Learn to say no so you can say, “yes” to your life. Being a people-pleaser for most of my life, this is a hard one for me. But I’ve learned that saying, “yes” when I mean “no” does not help the person I am saying, “yes” to. And if it’s not helping them, or me then why am I doing it? The next time someone asks you a question, take a deep breath, close your eyes and then think about how you feel in your body if you say, “yes.” Then, try doing the same thing, but this time imagine how you would feel if you say, “no.” Honor your body and your intuition. Then, make that choice.
Dress to impress (yourself and others). If you are a work at homie (as I like to call it), your wardrobe may consist entirely of your PJ’s. I am guilty of being a sweats all day and almost every day type of writer. It’s comfortable and my easy transition from getting out of bed to exercising to sitting my butt in front of the computer. But after my writing partner commented a few times about how often I wore exercise clothes, I began to wonder if maybe I was getting just a bit too comfortable. It’s fine to be comfy, but if you’re going out consider wearing professional clothes. According to research, first impressions can last a long time and be difficult to change. Since you never know when you might run into a potential client it may be worth it to wear something nice when you leave your humble abode.
An added bonus? Right now, I’m wearing a little bit too fancy dress for a casual Sunday afternoon. But I have to tell you it feels great. Dressing nice for is a good way to take care of yourself. Why? If you feel like you look good, you feel good too. Why not dress nice just for yourself? You deserve it. And you don’t really need any other reason than that.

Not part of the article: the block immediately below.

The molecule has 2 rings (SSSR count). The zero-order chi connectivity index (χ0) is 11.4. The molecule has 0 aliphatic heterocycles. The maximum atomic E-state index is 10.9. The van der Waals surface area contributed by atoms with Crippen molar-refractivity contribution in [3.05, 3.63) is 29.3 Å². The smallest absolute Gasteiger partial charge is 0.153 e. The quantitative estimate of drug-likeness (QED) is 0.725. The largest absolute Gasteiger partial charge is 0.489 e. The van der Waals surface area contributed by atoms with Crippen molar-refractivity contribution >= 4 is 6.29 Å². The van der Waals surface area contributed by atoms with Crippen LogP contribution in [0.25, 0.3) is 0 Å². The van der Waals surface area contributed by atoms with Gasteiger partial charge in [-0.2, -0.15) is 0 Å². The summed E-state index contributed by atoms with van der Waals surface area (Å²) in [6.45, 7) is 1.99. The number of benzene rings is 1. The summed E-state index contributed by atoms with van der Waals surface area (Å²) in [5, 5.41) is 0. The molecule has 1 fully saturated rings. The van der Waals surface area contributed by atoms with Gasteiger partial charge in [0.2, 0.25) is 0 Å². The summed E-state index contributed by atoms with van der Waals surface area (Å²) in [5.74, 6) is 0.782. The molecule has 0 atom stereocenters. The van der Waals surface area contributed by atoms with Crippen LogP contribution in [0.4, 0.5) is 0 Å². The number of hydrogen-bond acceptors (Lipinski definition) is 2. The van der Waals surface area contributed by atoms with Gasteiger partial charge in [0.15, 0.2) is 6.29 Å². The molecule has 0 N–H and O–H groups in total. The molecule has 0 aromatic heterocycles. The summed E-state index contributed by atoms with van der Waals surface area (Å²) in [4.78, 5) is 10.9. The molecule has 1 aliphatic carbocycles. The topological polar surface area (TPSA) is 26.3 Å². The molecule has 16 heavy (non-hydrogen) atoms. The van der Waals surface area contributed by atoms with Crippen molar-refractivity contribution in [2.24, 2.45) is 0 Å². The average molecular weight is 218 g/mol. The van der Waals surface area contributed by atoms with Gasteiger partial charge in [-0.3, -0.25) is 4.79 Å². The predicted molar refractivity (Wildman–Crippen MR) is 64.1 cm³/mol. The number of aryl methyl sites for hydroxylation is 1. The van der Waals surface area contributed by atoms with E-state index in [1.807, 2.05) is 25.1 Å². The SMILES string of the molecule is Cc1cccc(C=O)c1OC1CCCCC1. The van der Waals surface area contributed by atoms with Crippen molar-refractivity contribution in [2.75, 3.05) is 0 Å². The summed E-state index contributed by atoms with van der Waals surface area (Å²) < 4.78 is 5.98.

Go on a mini retreat. I have been on a search for the ideal retreat. But everywhere I look, I am astounded by the astronomical costs it takes to go on one. Then, I realized that I didn’t have to go far, or extravagant in order to reap the benefits of one. Retreats can be self-created. I took a weekend trip once, well twice because I loved it so much, to a place called Point Reyes. It rained the whole weekend, but that was a good thing. What I love most is the cottage we stay in. All weekend I sat, read, stared out the large picture windows and watched as horses trotted by. Whenever I need a break, I return to my little five hours away weekend retreat.
But retreats don’t have to take you far. You can spend a night at a local hotel to get peace and quiet. Or you can simply close your door, put a sign on it that says,
Please do not disturb. Serious relaxing going on.
Then, turn off your phone, unplug your computer and put on headphones if you have to, and just be still. Listen to some instrumental music if it’s difficult for you to get complete silence. Take a writing pad and write or draw. Read that magazine or book that’s been taking up your bedside table, but you haven’t been able to touch. Light a candle. Meditate. Paint your toenails. Do anything that you’ve been meaning to do, but didn’t think you had the time to do it.
Practice a do less mentality. I created a 21-day challenge for entrepreneurs and self-employed workaholics who needed a break from the rat race. It was inspired by my own desire to start to live my life more by doing less.
Brandi-Ann Uyemura is a freelance writer and an associate editor for Psych Central. She writes to inspire people to follow their dreams and encourages them to pursue their passion on The Inspiring Bee. You can find out more about her and her writing on her freelance writing website.